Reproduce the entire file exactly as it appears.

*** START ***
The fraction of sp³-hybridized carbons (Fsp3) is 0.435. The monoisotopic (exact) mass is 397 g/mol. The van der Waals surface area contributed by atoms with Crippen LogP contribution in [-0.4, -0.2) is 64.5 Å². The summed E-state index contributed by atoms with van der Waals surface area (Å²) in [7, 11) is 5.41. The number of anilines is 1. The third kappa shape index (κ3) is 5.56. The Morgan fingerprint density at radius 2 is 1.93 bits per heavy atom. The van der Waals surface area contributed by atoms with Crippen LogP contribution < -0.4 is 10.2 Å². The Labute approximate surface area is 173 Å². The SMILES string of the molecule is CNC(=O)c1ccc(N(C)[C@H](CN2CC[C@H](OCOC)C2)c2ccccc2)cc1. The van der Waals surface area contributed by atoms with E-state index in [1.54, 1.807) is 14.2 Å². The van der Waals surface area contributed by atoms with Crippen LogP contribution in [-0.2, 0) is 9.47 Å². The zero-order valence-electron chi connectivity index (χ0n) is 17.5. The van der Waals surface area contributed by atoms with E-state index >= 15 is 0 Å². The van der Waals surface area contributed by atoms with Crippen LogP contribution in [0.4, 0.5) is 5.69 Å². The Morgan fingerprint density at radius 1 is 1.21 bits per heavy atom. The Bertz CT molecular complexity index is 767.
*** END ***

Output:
The fraction of sp³-hybridized carbons (Fsp3) is 0.435. The monoisotopic (exact) mass is 397 g/mol. The van der Waals surface area contributed by atoms with Crippen LogP contribution in [-0.4, -0.2) is 64.5 Å². The summed E-state index contributed by atoms with van der Waals surface area (Å²) in [7, 11) is 5.41. The number of anilines is 1. The third kappa shape index (κ3) is 5.56. The Morgan fingerprint density at radius 2 is 1.93 bits per heavy atom. The van der Waals surface area contributed by atoms with Crippen LogP contribution < -0.4 is 10.2 Å². The Labute approximate surface area is 173 Å². The SMILES string of the molecule is CNC(=O)c1ccc(N(C)[C@H](CN2CC[C@H](OCOC)C2)c2ccccc2)cc1. The van der Waals surface area contributed by atoms with E-state index in [1.54, 1.807) is 14.2 Å². The van der Waals surface area contributed by atoms with Crippen LogP contribution in [-0.2, 0) is 9.47 Å². The zero-order valence-electron chi connectivity index (χ0n) is 17.5. The van der Waals surface area contributed by atoms with E-state index >= 15 is 0 Å². The van der Waals surface area contributed by atoms with Crippen LogP contribution in [0.4, 0.5) is 5.69 Å². The Morgan fingerprint density at radius 1 is 1.21 bits per heavy atom. The Bertz CT molecular complexity index is 767.